Keeping the pole at the right height is a must for good boatspeed. It should be low enough to keep the top leech from twisting off around the headstay, but high enough to give the leech some “give,” allowing it to curl before collapsing. Different windspeeds, wave conditions, and sailing angles will require varying pole heights. If you’re using a spinnaker pole as a whisker pole, you’ll probably find the topping lift and foreguy useful for controlling pole heights, especially on larger boats (over 35 or 40 feet). Big boats with larger, heavier whisker poles will benefit from a topping lift as well.
When the pole is out, there should be constant dialogue between the driver and trimmers about changes in course, wind direction, and velocity. When the boat is turned, the sail must be adjusted. When there is a windshift, the trimmer must respond. Just like a spinnaker, the jib out to windward must be constantly tended. The trimmer should watch the leech of the jib, and keep an occasional curl which shows the sail is working best.
As far as sail selection goes, most boats will simply wing out the sail they’re using for the upwind leg. If it’s windy and you’re racing upwind with a small headsail, like a No. 3 jib, you could conceivably change to a larger genoa that will give you more sail area off the wind for a long leg. However, if the downwind leg is short and you have a small crew, it’s probably more efficient to stick with your upwind headsail and avoid the complicated sail handling. Again, work on these decisions in your practice sessions and your choices will be clearer during the race.
Jibing and Stowing the Pole
Depending on the length and type of pole you’re using, it’s usually not possible to do end-for-end jibes. On most boats, the pole will have to come off the mast and the forward end is passed through the foretriangle. To do this, the bowman, trimmer, and driver need to work together.
First, ease the foreguy or release the lazy sheet from the bow cleat. Next, as the boat is turned into the jibe, the pole should come off the mast, and be pulled back along the leeward side of the boat, probably between the shrouds and the mast. If one person has to do all the work on the bow, he’ll have to place the pole on the deck and switch the sheet in the outboard end. Another crewmember holding the pole can help; but you can also have a loop in the clew of the sail that the pole always stays hooked to, which will make things go a lot faster.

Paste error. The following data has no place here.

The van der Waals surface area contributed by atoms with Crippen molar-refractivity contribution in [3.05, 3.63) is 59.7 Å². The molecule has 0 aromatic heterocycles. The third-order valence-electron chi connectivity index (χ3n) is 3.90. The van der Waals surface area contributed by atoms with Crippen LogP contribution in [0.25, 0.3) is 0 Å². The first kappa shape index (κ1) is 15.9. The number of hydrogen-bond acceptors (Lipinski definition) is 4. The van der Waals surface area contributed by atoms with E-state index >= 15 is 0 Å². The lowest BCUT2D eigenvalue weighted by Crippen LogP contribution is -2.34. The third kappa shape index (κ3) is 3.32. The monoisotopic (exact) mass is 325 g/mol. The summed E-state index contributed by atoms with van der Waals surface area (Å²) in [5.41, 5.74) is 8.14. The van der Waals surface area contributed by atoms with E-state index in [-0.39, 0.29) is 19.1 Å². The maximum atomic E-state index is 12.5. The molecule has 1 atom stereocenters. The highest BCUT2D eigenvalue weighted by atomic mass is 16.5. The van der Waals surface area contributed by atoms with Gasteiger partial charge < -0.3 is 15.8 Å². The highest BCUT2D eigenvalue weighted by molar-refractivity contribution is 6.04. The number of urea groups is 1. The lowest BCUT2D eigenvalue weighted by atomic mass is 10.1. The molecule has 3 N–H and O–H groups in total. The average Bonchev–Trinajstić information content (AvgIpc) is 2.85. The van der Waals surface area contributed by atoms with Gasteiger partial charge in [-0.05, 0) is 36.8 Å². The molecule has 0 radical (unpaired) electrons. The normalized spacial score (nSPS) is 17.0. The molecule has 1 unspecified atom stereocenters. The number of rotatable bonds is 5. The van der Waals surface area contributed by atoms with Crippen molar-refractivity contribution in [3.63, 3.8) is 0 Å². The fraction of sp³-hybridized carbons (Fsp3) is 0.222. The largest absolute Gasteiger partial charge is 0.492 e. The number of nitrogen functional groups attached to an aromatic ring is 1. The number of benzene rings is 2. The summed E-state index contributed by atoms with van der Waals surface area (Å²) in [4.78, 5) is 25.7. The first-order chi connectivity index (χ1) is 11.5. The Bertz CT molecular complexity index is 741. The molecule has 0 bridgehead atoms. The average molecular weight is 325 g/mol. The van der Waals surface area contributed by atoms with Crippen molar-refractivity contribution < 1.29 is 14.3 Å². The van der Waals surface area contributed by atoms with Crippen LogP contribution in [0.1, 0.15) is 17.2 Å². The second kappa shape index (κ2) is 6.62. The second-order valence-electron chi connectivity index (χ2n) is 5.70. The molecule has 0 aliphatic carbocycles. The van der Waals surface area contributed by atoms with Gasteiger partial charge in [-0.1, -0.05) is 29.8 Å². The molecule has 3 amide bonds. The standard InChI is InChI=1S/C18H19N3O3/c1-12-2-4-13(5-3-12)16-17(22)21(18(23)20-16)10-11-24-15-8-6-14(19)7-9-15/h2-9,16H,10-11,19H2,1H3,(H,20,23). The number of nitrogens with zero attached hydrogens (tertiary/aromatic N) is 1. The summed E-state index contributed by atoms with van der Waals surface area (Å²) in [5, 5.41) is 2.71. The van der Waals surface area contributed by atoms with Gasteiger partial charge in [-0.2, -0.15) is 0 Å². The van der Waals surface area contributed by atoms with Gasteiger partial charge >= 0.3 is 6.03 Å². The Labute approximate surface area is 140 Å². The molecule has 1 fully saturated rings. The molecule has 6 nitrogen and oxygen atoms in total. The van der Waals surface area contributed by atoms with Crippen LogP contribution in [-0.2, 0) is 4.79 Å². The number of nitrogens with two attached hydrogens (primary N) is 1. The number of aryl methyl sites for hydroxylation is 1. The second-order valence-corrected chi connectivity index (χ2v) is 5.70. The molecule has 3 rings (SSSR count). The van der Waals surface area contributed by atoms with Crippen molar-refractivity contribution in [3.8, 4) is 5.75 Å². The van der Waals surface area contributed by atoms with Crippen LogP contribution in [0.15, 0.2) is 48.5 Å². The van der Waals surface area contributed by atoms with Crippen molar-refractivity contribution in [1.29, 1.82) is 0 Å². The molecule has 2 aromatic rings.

When the sail is clipped to the pole on the new side, the pole should be pushed out and attached to the mast. Trim the sheet in a bit and then jibe the main. With this technique, the jib is full right away after the jibe, stabilizing the boat. If you jibe the main first, the jib won’t come across as easily and the pole will be a bear to get over to the new side. Once the jibe is completed, reset the foreguy or leeward sheet and you’re off!
When it comes time to drop the pole and head upwind, the whole team needs to work together to help the bowman. First, ease the foreguy (or take the leeward sheet off the bow cleat), and tum the boat down slightly as you did on the initial set. This allows the bowman to get the pole off the mast without a lot of pressure on it. Bring the pole back along the leeward side and detach it from the clew of the jib.
Make sure the pole is under the jib sheets so you can tack, then shorten and stow the pole.
The trimmer should not let the sail cross to the leeward side until the pole is off the clew so the bowman doesn’t get tangled, and the helmsman should avoid the temptation to head up until the pole is released and on the deck. Like any racing maneuver, following these steps gets the job done well. Rushing things can really screw it up! When planning for a leeward-mark rounding, remember it’s usually better to stow the pole too early and be ready for the next leg than to risk a bad rounding by pushing things to the last second.
The whisker pole can make a huge difference in getting downwind under main and genoa. For new sailors, learning to fly the jib on the windward side is a great stepping stone to using spinnakers. For seasoned sailors racing shorthanded in non-spinnaker races, it’s another challenge and a tool you can use to work the boat to its best potential.